I’ve noticed some recent articles in mainstream media talking about how barefoot and minimalist running was just a passing fad and is now dead. All these articles have a very “I told you so” attitude and they love to compare minimalist shoes to those rocker soled toning shoes that came and went in a flash. These claims are based on minimalist shoe sales. In fact they are based mostly on the sales of shoe companies like Nike which didn’t make minimalist shoes until they realized they could ride the wave and make money. Their sales of minimalist models have dropped dramatically and they will now move on. They also cite injuries that runners have sustained after switching from traditional running shoes.
Personally, I’m not surprised. There was so much hype about injury reduction that people thought it was a magic bullet. The majority of people that jumped on the “trend” most likely did not do the necessary research to transition. They probably didn’t reduce miles or do any sort of foot strengthening exercises along the way. If they did, it was probably the bare minimum. Another factor is that we tend to live a very sedentary lifestyle 95% of the time and then go out for an intense run to “make up for it”. I have been guilty of that line of thinking. It is a recipe for disaster. I know from experience!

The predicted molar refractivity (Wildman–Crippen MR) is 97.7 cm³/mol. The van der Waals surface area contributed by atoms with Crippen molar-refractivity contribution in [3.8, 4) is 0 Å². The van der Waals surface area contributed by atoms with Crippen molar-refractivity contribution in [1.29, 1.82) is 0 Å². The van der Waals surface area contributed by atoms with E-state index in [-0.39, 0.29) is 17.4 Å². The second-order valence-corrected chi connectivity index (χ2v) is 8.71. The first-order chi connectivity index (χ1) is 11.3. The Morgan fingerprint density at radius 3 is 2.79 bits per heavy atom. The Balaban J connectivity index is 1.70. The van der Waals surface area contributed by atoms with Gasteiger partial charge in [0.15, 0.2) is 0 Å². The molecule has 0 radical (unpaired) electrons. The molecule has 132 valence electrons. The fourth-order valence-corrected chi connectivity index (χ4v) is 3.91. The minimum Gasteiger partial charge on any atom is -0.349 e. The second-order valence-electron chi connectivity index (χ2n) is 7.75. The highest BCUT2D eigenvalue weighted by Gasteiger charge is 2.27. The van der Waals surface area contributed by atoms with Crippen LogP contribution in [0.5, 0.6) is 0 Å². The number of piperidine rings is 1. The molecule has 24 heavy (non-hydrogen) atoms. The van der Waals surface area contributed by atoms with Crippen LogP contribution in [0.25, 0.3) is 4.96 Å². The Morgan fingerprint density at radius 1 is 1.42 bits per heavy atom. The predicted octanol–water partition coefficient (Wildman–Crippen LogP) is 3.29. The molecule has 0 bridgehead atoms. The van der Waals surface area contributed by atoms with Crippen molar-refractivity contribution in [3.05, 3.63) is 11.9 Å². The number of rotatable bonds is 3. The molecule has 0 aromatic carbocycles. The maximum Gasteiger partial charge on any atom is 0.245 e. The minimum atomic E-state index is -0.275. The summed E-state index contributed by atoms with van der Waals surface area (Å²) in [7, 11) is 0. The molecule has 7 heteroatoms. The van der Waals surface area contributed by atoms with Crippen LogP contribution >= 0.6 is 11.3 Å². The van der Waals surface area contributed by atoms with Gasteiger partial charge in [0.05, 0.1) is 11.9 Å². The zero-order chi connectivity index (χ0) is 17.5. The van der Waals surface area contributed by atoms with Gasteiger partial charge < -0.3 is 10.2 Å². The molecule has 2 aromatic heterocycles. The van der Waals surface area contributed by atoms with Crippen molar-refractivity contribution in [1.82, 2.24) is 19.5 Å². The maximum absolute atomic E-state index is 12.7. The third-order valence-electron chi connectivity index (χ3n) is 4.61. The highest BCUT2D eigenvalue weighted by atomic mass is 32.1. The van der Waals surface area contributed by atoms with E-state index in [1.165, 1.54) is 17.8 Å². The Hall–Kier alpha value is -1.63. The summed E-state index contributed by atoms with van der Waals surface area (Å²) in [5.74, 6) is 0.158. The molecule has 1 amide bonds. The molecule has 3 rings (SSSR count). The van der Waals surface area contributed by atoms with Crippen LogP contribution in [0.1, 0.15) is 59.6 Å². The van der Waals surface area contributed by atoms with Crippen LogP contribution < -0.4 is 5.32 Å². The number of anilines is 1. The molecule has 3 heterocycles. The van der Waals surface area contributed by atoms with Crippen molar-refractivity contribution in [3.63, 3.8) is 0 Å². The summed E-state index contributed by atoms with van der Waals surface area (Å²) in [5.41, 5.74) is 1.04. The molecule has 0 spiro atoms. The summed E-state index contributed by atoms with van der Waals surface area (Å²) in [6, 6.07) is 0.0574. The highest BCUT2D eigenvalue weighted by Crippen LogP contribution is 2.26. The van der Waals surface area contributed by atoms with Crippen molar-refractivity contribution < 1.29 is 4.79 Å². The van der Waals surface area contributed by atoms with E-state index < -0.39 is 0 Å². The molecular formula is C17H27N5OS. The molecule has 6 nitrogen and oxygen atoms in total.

What the media fails to acknowledge is that switching to minimalist footwear is a lifestyle change. Not a running change. It is something that you commit to. It is a slow process. It takes more than a few days, weeks, months, or even years. It is all about slowly re-programming our bodies how to function as they were designed. It includes things like being more active, sitting less, and mindfully re-activating the parts of our bodies that have atrophied over the years. Actually, we’ve noticed that a large number of our customers have mentioned that they don’t run. There are a huge number of people out there using minimalist shoes that are not noticed by the media because they don’t label themselves as runners.
It is easy to gather data about injuries but it is impossible to know how many injuries were avoided. They give us facts about sales and injuries but facts are just bits of data. They don’t always represent the whole truth.
The “barefoot fad” might be at an end but nothing the media can say will change the mechanics of it. The foot is designed to function. The less we interfere with that function, the better off we’ll be. There is one thing that these articles got right. There is nothing special about minimal footwear. That is the whole point! They get out of the way and let your body do its job. That’s what we’re committed to. Making footwear that does only what it needs to and let’s your body do its job.